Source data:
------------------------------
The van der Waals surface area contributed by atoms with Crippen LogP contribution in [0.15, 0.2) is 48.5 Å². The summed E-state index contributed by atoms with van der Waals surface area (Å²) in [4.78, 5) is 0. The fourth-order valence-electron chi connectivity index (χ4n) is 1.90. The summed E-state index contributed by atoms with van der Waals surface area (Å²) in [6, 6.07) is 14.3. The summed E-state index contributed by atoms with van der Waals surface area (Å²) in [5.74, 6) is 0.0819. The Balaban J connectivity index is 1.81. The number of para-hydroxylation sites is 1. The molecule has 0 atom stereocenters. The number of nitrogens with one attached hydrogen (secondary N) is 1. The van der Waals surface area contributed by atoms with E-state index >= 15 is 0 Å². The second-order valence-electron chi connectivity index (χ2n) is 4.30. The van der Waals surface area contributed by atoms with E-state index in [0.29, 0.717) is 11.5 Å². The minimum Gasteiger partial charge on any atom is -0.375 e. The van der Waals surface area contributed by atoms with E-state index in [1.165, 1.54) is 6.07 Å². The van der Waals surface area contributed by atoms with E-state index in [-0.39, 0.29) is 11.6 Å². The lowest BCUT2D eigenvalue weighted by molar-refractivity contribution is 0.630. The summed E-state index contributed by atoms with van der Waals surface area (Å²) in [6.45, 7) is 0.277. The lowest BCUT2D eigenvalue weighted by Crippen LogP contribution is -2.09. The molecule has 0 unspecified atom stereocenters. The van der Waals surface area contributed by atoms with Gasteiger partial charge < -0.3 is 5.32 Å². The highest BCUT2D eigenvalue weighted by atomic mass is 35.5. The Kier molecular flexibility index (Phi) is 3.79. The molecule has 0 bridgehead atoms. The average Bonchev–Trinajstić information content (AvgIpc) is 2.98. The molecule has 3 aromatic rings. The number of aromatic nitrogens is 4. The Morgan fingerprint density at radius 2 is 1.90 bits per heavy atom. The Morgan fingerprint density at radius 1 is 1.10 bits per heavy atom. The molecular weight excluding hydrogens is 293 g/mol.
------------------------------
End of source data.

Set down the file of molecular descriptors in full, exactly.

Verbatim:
The van der Waals surface area contributed by atoms with Crippen LogP contribution in [0.15, 0.2) is 48.5 Å². The summed E-state index contributed by atoms with van der Waals surface area (Å²) in [4.78, 5) is 0. The fourth-order valence-electron chi connectivity index (χ4n) is 1.90. The summed E-state index contributed by atoms with van der Waals surface area (Å²) in [6, 6.07) is 14.3. The summed E-state index contributed by atoms with van der Waals surface area (Å²) in [5.74, 6) is 0.0819. The Balaban J connectivity index is 1.81. The number of para-hydroxylation sites is 1. The molecule has 0 atom stereocenters. The number of nitrogens with one attached hydrogen (secondary N) is 1. The van der Waals surface area contributed by atoms with E-state index >= 15 is 0 Å². The second-order valence-electron chi connectivity index (χ2n) is 4.30. The van der Waals surface area contributed by atoms with E-state index in [0.29, 0.717) is 11.5 Å². The minimum Gasteiger partial charge on any atom is -0.375 e. The van der Waals surface area contributed by atoms with E-state index in [1.165, 1.54) is 6.07 Å². The van der Waals surface area contributed by atoms with E-state index in [-0.39, 0.29) is 11.6 Å². The lowest BCUT2D eigenvalue weighted by molar-refractivity contribution is 0.630. The summed E-state index contributed by atoms with van der Waals surface area (Å²) in [6.45, 7) is 0.277. The lowest BCUT2D eigenvalue weighted by Crippen LogP contribution is -2.09. The molecule has 0 unspecified atom stereocenters. The van der Waals surface area contributed by atoms with Gasteiger partial charge < -0.3 is 5.32 Å². The highest BCUT2D eigenvalue weighted by atomic mass is 35.5. The Kier molecular flexibility index (Phi) is 3.79. The molecule has 0 bridgehead atoms. The average Bonchev–Trinajstić information content (AvgIpc) is 2.98. The molecule has 3 aromatic rings. The number of aromatic nitrogens is 4. The Morgan fingerprint density at radius 2 is 1.90 bits per heavy atom. The Morgan fingerprint density at radius 1 is 1.10 bits per heavy atom. The molecular weight excluding hydrogens is 293 g/mol.